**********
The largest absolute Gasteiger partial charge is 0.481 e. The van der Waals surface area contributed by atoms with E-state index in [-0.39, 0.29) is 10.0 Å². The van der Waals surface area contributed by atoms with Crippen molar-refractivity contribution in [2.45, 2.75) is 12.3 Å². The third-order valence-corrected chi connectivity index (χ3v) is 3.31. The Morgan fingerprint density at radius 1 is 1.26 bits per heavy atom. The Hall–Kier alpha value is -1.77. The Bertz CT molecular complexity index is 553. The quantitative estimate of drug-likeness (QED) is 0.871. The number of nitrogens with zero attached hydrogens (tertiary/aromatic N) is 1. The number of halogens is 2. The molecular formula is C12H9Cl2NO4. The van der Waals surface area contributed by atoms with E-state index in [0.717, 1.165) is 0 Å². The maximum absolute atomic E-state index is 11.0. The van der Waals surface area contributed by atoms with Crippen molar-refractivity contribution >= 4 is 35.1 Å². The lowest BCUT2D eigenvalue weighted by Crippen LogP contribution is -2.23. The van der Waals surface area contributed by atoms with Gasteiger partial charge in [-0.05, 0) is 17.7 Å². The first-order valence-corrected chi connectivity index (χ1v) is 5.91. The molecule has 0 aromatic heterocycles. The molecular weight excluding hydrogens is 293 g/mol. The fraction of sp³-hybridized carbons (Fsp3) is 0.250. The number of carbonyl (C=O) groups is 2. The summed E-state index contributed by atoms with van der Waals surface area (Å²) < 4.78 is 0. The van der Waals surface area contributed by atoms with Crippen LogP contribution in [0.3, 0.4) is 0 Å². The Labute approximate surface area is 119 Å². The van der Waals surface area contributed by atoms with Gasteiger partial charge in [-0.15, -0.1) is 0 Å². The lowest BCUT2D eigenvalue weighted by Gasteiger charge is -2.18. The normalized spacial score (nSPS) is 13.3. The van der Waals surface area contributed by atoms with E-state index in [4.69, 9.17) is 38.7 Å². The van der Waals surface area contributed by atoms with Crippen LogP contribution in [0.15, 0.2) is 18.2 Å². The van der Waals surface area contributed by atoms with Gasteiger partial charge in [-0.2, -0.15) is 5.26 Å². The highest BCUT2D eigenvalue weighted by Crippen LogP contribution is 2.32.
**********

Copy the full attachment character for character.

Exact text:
The largest absolute Gasteiger partial charge is 0.481 e. The van der Waals surface area contributed by atoms with E-state index in [-0.39, 0.29) is 10.0 Å². The van der Waals surface area contributed by atoms with Crippen molar-refractivity contribution in [2.45, 2.75) is 12.3 Å². The third-order valence-corrected chi connectivity index (χ3v) is 3.31. The Morgan fingerprint density at radius 1 is 1.26 bits per heavy atom. The Hall–Kier alpha value is -1.77. The Bertz CT molecular complexity index is 553. The quantitative estimate of drug-likeness (QED) is 0.871. The number of nitrogens with zero attached hydrogens (tertiary/aromatic N) is 1. The number of halogens is 2. The molecular formula is C12H9Cl2NO4. The van der Waals surface area contributed by atoms with E-state index in [0.717, 1.165) is 0 Å². The maximum absolute atomic E-state index is 11.0. The van der Waals surface area contributed by atoms with Crippen molar-refractivity contribution >= 4 is 35.1 Å². The lowest BCUT2D eigenvalue weighted by Crippen LogP contribution is -2.23. The van der Waals surface area contributed by atoms with Gasteiger partial charge in [-0.05, 0) is 17.7 Å². The first-order valence-corrected chi connectivity index (χ1v) is 5.91. The molecule has 0 aromatic heterocycles. The molecular weight excluding hydrogens is 293 g/mol. The fraction of sp³-hybridized carbons (Fsp3) is 0.250. The number of carbonyl (C=O) groups is 2. The summed E-state index contributed by atoms with van der Waals surface area (Å²) < 4.78 is 0. The van der Waals surface area contributed by atoms with Crippen LogP contribution in [0.3, 0.4) is 0 Å². The Labute approximate surface area is 119 Å². The van der Waals surface area contributed by atoms with Gasteiger partial charge in [-0.15, -0.1) is 0 Å². The lowest BCUT2D eigenvalue weighted by Gasteiger charge is -2.18. The normalized spacial score (nSPS) is 13.3. The van der Waals surface area contributed by atoms with E-state index in [4.69, 9.17) is 38.7 Å². The van der Waals surface area contributed by atoms with Crippen LogP contribution in [0.15, 0.2) is 18.2 Å². The van der Waals surface area contributed by atoms with Gasteiger partial charge in [-0.2, -0.15) is 5.26 Å². The highest BCUT2D eigenvalue weighted by Crippen LogP contribution is 2.32.